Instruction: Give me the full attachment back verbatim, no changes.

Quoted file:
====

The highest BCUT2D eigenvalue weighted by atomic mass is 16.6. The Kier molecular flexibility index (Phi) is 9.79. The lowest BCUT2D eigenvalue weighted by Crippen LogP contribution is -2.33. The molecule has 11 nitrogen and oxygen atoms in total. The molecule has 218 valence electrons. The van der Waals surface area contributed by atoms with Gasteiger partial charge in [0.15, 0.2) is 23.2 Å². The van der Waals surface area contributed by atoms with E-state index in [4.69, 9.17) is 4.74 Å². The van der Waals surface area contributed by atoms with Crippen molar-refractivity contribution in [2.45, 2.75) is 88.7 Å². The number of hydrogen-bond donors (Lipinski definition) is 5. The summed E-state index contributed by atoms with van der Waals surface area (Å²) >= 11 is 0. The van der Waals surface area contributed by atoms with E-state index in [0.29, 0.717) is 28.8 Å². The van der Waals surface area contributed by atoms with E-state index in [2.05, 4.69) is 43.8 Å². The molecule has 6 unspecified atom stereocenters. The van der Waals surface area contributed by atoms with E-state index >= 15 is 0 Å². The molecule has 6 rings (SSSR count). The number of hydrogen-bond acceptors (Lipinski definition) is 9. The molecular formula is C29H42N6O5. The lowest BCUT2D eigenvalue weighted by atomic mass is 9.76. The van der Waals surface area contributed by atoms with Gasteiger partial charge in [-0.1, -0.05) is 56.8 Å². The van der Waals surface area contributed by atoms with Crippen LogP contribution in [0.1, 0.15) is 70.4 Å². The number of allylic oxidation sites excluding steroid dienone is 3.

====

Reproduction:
The highest BCUT2D eigenvalue weighted by atomic mass is 16.6. The Kier molecular flexibility index (Phi) is 9.79. The lowest BCUT2D eigenvalue weighted by Crippen LogP contribution is -2.33. The molecule has 11 nitrogen and oxygen atoms in total. The molecule has 218 valence electrons. The van der Waals surface area contributed by atoms with Gasteiger partial charge in [0.15, 0.2) is 23.2 Å². The van der Waals surface area contributed by atoms with E-state index in [4.69, 9.17) is 4.74 Å². The van der Waals surface area contributed by atoms with Crippen molar-refractivity contribution in [2.45, 2.75) is 88.7 Å². The number of hydrogen-bond donors (Lipinski definition) is 5. The summed E-state index contributed by atoms with van der Waals surface area (Å²) >= 11 is 0. The van der Waals surface area contributed by atoms with E-state index in [0.29, 0.717) is 28.8 Å². The van der Waals surface area contributed by atoms with E-state index in [2.05, 4.69) is 43.8 Å². The molecule has 6 unspecified atom stereocenters. The van der Waals surface area contributed by atoms with E-state index >= 15 is 0 Å². The molecule has 6 rings (SSSR count). The number of hydrogen-bond acceptors (Lipinski definition) is 9. The molecular formula is C29H42N6O5. The lowest BCUT2D eigenvalue weighted by atomic mass is 9.76. The van der Waals surface area contributed by atoms with Gasteiger partial charge in [-0.1, -0.05) is 56.8 Å². The van der Waals surface area contributed by atoms with Crippen LogP contribution in [0.1, 0.15) is 70.4 Å². The number of allylic oxidation sites excluding steroid dienone is 3.